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Ophthalmology. 2005 Dec;112(12):2115. Epub 2005 Oct 12.

Novel NR2E3 mutations (R104Q, R334G) associated with a mild form of enhanced S-cone syndrome demonstrate compound heterozygosity.

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Department of Ophthalmology, Jikei University School of Medicine, Tokyo, Japan.



We investigated the ophthalmic features of a mild form of enhanced S-cone syndrome (ESCS) in a 33-year-old Japanese female proband and 3 unaffected family members. A genetic analysis was performed.


Genetic and observational case study.


Fundus examinations, optical coherence tomography (OCT), Goldmann visual field (VF) perimetry, color vision tests, spectral sensitivity, and full-field and spectral electroretinography (ERG) were performed. Mutation screening of the NR2E3 gene, which encodes a photoreceptor-specific orphan nuclear receptor, was performed with polymerase chain reaction amplification and direct sequencing.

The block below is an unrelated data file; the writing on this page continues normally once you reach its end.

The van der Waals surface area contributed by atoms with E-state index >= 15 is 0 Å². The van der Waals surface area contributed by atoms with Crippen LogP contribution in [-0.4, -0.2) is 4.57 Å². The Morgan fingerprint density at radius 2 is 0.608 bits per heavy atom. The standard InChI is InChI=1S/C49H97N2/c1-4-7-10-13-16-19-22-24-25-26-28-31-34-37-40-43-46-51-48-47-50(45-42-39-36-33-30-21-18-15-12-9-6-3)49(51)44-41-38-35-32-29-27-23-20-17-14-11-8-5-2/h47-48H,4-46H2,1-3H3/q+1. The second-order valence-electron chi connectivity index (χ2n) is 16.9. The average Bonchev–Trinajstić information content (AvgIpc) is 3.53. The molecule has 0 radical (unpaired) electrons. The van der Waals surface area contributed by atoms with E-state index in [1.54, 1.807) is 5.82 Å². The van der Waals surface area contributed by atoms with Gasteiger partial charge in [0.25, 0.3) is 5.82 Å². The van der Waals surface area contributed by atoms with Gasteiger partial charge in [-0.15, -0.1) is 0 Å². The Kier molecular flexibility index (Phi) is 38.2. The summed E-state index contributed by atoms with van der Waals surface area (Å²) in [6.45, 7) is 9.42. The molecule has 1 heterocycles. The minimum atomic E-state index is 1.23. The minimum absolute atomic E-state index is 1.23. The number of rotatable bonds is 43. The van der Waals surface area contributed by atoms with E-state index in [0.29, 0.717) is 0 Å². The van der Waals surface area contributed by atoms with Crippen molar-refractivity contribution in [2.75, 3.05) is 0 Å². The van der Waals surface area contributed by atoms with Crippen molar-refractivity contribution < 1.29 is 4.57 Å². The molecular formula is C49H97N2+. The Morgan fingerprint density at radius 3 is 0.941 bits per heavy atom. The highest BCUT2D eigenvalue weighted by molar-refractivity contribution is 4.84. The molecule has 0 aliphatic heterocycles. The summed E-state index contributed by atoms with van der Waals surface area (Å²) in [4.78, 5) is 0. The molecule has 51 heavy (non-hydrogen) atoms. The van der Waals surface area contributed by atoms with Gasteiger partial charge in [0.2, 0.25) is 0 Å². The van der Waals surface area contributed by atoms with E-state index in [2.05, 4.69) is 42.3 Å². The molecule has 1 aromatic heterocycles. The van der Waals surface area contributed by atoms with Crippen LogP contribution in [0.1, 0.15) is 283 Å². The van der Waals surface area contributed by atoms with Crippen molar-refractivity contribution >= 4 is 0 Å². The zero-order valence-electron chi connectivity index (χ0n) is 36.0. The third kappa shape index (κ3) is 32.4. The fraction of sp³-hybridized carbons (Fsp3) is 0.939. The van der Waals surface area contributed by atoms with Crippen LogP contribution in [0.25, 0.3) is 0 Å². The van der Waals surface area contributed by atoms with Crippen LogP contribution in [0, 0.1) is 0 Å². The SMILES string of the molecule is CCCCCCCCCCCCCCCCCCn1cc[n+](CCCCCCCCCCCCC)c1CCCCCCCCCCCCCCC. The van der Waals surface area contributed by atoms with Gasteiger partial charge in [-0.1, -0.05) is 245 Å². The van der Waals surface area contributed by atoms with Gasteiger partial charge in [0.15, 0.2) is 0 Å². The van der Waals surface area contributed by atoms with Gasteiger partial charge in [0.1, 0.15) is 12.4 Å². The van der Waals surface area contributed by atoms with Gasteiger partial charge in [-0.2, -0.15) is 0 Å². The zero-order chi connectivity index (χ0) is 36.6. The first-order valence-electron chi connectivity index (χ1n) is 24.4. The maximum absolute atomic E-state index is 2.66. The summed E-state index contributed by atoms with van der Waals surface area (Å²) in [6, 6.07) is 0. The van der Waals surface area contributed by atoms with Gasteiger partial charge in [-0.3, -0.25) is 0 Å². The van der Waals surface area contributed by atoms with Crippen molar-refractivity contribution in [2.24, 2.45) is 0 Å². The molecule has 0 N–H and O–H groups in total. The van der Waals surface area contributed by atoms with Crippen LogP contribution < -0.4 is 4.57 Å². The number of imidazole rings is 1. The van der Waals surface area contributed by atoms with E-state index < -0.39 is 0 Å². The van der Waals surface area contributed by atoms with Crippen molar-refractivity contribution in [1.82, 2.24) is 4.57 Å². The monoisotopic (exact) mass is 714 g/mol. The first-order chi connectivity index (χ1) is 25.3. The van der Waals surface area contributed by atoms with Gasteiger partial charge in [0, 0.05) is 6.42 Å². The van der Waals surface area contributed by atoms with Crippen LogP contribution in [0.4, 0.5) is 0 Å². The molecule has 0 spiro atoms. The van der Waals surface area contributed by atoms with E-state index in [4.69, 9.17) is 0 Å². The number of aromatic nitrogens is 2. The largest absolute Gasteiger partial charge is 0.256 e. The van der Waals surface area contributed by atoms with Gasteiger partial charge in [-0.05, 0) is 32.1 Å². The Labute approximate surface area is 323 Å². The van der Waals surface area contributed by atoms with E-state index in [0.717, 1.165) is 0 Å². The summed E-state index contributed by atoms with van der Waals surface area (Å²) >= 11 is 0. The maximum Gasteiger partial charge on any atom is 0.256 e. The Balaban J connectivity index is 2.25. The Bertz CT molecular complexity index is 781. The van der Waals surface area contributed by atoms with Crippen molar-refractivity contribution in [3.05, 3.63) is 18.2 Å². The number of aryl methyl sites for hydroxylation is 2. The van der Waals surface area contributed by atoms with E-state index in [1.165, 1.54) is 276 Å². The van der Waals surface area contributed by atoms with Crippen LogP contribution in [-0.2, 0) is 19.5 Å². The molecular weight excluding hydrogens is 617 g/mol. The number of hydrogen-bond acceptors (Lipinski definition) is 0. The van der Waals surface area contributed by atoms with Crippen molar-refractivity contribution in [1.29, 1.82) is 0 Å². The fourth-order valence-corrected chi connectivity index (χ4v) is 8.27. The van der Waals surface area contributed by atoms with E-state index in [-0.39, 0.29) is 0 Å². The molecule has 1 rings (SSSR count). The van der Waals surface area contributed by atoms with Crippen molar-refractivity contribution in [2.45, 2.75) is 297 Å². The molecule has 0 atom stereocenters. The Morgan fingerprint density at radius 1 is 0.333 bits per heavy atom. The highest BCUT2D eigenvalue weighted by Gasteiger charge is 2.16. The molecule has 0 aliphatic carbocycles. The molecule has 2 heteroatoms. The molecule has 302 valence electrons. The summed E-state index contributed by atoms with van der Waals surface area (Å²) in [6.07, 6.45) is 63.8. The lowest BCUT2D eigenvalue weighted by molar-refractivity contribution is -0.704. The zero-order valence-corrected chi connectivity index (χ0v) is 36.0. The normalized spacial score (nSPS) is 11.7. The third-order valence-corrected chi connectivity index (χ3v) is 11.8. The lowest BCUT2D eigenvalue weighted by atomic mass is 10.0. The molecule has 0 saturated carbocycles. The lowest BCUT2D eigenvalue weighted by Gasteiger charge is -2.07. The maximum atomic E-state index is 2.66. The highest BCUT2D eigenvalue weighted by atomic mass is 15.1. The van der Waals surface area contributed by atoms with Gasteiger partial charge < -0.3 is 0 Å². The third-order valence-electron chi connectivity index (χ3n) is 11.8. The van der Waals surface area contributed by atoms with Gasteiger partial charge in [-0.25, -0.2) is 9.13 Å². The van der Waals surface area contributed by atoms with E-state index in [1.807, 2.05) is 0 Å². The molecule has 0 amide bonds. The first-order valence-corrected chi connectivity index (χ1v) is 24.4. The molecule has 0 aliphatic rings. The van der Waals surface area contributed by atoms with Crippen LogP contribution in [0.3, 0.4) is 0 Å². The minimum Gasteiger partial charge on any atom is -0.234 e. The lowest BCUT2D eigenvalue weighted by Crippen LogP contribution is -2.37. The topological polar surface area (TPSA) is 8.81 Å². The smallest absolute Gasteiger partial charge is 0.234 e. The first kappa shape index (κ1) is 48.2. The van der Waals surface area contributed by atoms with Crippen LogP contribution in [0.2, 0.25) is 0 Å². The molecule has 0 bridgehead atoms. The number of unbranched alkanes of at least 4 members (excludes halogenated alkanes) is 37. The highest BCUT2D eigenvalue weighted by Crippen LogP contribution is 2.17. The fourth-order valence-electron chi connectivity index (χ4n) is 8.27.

Mutations in the NR2E3 gene, fundus photographs, OCT images, VFs, spectral sensitivity, and ERG findings.


The diagnosis of ESCS was made based on the distinctive spectral ERG findings: hypersensitivity to blue stimuli and hyposensitivity to red stimuli. The proband had good visual acuity, normal color vision, good central VFs, and nearly normal spectral sensitivity. Funduscopy showed degenerative lesions in the vascular arcades to the midperipheral retina. The OCT images showed a morphologically normal macular thickness. In the full-field ERG, low amplitudes of rod b-waves were detected. Waveforms between rod-plus-cone and cone ERGs were very similar. Mutation analysis identified 2 novel compound heterozygous missense mutations, p.R104Q and p.R334G, which reside in the DNA-binding domain (DBD) and ligand-binding domain (LBD), respectively. The unaffected parents carried one of these mutations each, consistent with autosomal recessive transmission.


Our study suggests that the expression of these 2 mutants of NR2E3, acting as a dimer, is correlated with a mild form of ESCS in that full foveal function and retinal laminar structure are maintained, and certain rod responses are present. This may be explained by the possibility that the heterodimers encoded by the 2 mutant alleles retain certain NR2E3 functions through the respective intact DBD and LBD.

[Indexed for MEDLINE]

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